The primary outcome measure will be appointment adherence comparing the intervention period to the baseline period in each clinic. Appointment adherence will be considered using the following categories: no-show, not attended-called, late-screened, late-turned away, canceled/re-scheduled, and ineligible. A no-show will be considered a patient who makes no contact with the clinic prior to the appointment and does not attend on the day of mammography screening. A not attended-called is a patient who calls the clinic the day of the screening and asks to cancel or re-schedule (this may occur before or after their designated appointment time). Late-screened is a patient who arrives more than 30-min late for their appointment but is still seen by the mammography provided (e.g., worked in). Late-turned away is a patient who is more than 30-min late for their appointment and is turned away by the provider. A cancel or re-schedule is a patient who calls more than 24 h in advance to cancel or change their appointment date. An ineligible patient is a woman with symptoms who is ineligible to receive a screening mammogram and is turned away for a diagnostic evaluation or a woman who is turned away for incomplete paperwork. These categories are based on an assessment of the mammography providers’ and clinics’ behavior and the ways in which patient appointment outcomes are considered within a clinic system. Secondary measures will include patient referral to diagnostic (following screening) as a binary outcome and amount of time the referral took in days, patient referral to treatment as a binary outcome and the amount of time it took in days, and measures of implementation in each clinic based on the consolidated framework for implementation research (CFIR). A survey made up of scales assessing various CFIR constructs was developed by the Cancer Prevention and Control Research Network (CPCRN); we will use several scales from that survey in this study. These constructs will be measured at baseline (adoption), 8-week post-implementation, and following the end of the trial period (sustainment) [35–37]. Because randomization of start dates is not possible, we will control for potential confounders in the analysis of the data. Control variables may include time to intervention start date in each clinic, clinic size, staffing, and whether or not the clinic had a pre-existing patient navigation program for breast cancer screening, patient demographics, region served, and infrastructure characteristics (e.g., funding) (taken from the Health Resources and Services Administration Uniform Data System (UDS) reports for FQHCs and our economic survey).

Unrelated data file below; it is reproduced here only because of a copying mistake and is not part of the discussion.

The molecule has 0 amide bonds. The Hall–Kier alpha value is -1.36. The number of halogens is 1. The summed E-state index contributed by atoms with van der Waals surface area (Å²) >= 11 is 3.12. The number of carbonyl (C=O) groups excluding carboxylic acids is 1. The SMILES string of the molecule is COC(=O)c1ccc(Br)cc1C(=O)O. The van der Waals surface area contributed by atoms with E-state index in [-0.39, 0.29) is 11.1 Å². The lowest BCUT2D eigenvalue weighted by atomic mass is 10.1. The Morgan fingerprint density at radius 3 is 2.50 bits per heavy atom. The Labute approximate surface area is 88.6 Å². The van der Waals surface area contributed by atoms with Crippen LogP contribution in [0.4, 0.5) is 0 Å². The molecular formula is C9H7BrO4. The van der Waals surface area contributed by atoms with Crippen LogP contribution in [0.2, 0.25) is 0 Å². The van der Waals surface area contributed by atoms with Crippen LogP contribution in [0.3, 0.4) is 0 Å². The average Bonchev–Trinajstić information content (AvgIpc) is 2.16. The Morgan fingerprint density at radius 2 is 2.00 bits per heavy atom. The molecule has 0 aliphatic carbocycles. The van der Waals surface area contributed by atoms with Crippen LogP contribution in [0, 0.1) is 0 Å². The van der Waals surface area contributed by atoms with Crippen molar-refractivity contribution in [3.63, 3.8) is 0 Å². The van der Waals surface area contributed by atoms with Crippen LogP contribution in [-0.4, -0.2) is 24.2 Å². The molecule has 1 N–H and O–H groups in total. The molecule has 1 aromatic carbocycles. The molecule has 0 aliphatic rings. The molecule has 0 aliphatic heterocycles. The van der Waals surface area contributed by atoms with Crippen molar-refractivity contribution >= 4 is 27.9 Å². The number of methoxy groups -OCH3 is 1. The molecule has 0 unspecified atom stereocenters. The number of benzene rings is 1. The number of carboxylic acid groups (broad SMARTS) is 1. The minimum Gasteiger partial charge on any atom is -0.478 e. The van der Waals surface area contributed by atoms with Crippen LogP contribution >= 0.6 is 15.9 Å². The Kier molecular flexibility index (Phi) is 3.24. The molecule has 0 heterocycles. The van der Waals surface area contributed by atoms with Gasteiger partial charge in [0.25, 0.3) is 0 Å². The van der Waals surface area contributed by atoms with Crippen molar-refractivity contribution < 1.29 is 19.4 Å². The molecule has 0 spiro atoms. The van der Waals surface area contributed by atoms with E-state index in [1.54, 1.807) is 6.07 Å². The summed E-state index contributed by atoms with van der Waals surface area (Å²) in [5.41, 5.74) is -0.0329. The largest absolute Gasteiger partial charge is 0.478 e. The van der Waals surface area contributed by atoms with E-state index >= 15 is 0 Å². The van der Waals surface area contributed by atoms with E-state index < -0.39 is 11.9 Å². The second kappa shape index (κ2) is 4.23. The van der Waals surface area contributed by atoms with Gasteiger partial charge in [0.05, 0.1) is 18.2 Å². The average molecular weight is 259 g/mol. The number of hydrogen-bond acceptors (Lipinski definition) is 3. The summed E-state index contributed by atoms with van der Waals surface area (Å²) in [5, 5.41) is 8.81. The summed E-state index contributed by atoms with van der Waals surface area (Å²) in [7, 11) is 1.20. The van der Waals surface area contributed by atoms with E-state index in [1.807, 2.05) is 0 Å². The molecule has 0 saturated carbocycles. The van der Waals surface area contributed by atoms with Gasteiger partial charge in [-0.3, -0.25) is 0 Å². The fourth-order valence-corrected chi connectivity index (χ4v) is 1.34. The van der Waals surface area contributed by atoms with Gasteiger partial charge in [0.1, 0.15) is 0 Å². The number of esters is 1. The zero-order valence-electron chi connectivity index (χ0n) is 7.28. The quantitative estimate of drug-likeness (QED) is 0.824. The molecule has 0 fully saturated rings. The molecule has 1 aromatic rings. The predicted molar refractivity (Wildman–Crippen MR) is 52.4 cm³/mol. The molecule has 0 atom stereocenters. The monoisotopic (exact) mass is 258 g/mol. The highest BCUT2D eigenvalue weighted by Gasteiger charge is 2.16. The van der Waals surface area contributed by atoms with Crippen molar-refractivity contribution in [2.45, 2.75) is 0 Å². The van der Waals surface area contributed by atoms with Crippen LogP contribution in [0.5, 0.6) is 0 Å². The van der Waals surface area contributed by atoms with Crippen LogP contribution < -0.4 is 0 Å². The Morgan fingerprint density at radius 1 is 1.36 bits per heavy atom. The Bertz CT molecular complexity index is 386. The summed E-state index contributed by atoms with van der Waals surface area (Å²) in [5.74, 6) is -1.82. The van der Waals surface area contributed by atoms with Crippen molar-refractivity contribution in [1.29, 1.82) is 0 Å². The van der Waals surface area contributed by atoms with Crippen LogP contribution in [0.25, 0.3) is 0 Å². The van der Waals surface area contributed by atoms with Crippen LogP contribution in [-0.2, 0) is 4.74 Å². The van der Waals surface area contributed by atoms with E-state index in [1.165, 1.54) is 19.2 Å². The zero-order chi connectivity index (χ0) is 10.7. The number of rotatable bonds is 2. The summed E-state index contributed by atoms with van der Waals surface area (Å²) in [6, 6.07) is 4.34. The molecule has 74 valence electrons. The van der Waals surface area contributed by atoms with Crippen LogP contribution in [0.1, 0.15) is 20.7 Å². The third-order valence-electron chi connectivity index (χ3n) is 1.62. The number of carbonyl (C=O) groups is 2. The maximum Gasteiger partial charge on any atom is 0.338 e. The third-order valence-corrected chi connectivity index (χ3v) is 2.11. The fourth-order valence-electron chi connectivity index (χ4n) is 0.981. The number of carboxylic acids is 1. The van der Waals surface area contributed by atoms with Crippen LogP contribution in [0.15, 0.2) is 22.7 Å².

Data collection protocols will be standardized across all clinics. In clinics with the capability to collect and report data from their electronic health record (EHR), the research team will seek to adapt the existing system for data collection. In clinics where the EHR is not easily modified or one is not available, data collection will be supported via the use of a customized Redcap database. The database will have a front-facing data entry interface which is user friendly and supports accurate data collection for statistical analysis. The patient navigator (or implementer) in each clinic will be responsible for tracking upcoming patient mammography appointments, reminder phone call attempts, patient consent for the trial, and the EBI screening questions and barriers counseled during the phone call. Appointment attendance, referral to diagnostic mammography, and treatment data will be abstracted from medical records in each clinic. For the budget impact analysis, two surveys will be used to assess the FQHC/clinic resource utilization before and after the implementation of the intervention. We are also collecting patient resource utilization data to understand what parts of patient costs are being subsidized by the FQHCs/clinics and to also ensure availability of cost information from patient perspective in case an economic evaluation from societal perspective is deemed important.